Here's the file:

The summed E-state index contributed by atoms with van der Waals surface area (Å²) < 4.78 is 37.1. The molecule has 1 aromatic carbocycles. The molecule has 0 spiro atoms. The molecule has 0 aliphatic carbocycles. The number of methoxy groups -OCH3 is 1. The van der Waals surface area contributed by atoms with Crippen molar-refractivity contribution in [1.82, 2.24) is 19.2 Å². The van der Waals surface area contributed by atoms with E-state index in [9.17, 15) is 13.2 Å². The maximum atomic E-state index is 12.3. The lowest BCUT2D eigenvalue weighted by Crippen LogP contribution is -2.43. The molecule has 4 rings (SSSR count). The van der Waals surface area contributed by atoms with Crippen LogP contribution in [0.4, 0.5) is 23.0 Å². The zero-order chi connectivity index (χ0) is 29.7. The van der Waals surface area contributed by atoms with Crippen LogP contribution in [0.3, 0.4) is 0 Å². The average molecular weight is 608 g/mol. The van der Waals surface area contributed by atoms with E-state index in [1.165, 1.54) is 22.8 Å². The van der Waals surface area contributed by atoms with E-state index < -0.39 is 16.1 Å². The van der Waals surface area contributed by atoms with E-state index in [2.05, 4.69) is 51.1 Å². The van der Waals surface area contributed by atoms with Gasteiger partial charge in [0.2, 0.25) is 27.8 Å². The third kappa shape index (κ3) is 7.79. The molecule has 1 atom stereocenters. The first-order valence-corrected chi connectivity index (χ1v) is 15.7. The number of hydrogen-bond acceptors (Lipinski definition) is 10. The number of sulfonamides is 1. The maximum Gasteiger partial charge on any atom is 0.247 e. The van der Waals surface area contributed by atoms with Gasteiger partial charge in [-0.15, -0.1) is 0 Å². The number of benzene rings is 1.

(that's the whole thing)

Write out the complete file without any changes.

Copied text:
The summed E-state index contributed by atoms with van der Waals surface area (Å²) < 4.78 is 37.1. The molecule has 1 aromatic carbocycles. The molecule has 0 spiro atoms. The molecule has 0 aliphatic carbocycles. The number of methoxy groups -OCH3 is 1. The van der Waals surface area contributed by atoms with Crippen molar-refractivity contribution in [1.82, 2.24) is 19.2 Å². The van der Waals surface area contributed by atoms with E-state index in [9.17, 15) is 13.2 Å². The maximum atomic E-state index is 12.3. The lowest BCUT2D eigenvalue weighted by Crippen LogP contribution is -2.43. The molecule has 4 rings (SSSR count). The van der Waals surface area contributed by atoms with Crippen LogP contribution in [0.4, 0.5) is 23.0 Å². The zero-order chi connectivity index (χ0) is 29.7. The van der Waals surface area contributed by atoms with Crippen LogP contribution in [0.3, 0.4) is 0 Å². The average molecular weight is 608 g/mol. The van der Waals surface area contributed by atoms with E-state index in [1.165, 1.54) is 22.8 Å². The van der Waals surface area contributed by atoms with E-state index < -0.39 is 16.1 Å². The van der Waals surface area contributed by atoms with E-state index in [2.05, 4.69) is 51.1 Å². The van der Waals surface area contributed by atoms with Gasteiger partial charge in [0.2, 0.25) is 27.8 Å². The third kappa shape index (κ3) is 7.79. The molecule has 1 atom stereocenters. The first-order valence-corrected chi connectivity index (χ1v) is 15.7. The number of hydrogen-bond acceptors (Lipinski definition) is 10. The number of sulfonamides is 1. The maximum Gasteiger partial charge on any atom is 0.247 e. The van der Waals surface area contributed by atoms with Gasteiger partial charge in [-0.15, -0.1) is 0 Å². The number of benzene rings is 1.